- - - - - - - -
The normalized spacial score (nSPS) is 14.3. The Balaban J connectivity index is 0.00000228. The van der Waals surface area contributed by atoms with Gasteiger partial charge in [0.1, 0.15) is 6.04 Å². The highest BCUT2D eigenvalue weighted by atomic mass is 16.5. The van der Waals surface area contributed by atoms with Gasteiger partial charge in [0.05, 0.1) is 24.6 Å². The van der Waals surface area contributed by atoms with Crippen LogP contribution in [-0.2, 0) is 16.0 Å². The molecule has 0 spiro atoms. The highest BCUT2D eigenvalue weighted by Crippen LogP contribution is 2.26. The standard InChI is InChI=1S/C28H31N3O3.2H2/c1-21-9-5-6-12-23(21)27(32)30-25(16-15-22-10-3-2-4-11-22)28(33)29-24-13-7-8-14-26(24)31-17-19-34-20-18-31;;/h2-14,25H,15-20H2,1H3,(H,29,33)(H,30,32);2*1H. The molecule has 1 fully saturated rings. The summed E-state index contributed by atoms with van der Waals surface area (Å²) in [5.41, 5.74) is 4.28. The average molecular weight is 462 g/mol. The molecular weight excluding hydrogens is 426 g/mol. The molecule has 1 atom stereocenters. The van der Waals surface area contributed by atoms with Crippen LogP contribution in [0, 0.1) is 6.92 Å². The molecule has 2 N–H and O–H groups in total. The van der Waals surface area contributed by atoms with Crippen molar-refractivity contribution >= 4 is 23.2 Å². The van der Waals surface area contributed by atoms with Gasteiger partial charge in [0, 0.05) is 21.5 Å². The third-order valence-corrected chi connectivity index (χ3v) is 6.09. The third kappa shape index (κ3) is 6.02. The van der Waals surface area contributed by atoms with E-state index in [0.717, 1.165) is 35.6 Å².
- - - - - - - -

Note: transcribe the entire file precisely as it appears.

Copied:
The normalized spacial score (nSPS) is 14.3. The Balaban J connectivity index is 0.00000228. The van der Waals surface area contributed by atoms with Gasteiger partial charge in [0.1, 0.15) is 6.04 Å². The highest BCUT2D eigenvalue weighted by atomic mass is 16.5. The van der Waals surface area contributed by atoms with Gasteiger partial charge in [0.05, 0.1) is 24.6 Å². The van der Waals surface area contributed by atoms with Crippen LogP contribution in [-0.2, 0) is 16.0 Å². The molecule has 0 spiro atoms. The highest BCUT2D eigenvalue weighted by Crippen LogP contribution is 2.26. The standard InChI is InChI=1S/C28H31N3O3.2H2/c1-21-9-5-6-12-23(21)27(32)30-25(16-15-22-10-3-2-4-11-22)28(33)29-24-13-7-8-14-26(24)31-17-19-34-20-18-31;;/h2-14,25H,15-20H2,1H3,(H,29,33)(H,30,32);2*1H. The molecule has 1 fully saturated rings. The summed E-state index contributed by atoms with van der Waals surface area (Å²) in [5.41, 5.74) is 4.28. The average molecular weight is 462 g/mol. The molecular weight excluding hydrogens is 426 g/mol. The molecule has 1 atom stereocenters. The van der Waals surface area contributed by atoms with Crippen LogP contribution in [0, 0.1) is 6.92 Å². The molecule has 2 N–H and O–H groups in total. The van der Waals surface area contributed by atoms with Crippen molar-refractivity contribution >= 4 is 23.2 Å². The van der Waals surface area contributed by atoms with Gasteiger partial charge in [0, 0.05) is 21.5 Å². The third-order valence-corrected chi connectivity index (χ3v) is 6.09. The third kappa shape index (κ3) is 6.02. The van der Waals surface area contributed by atoms with E-state index in [0.717, 1.165) is 35.6 Å².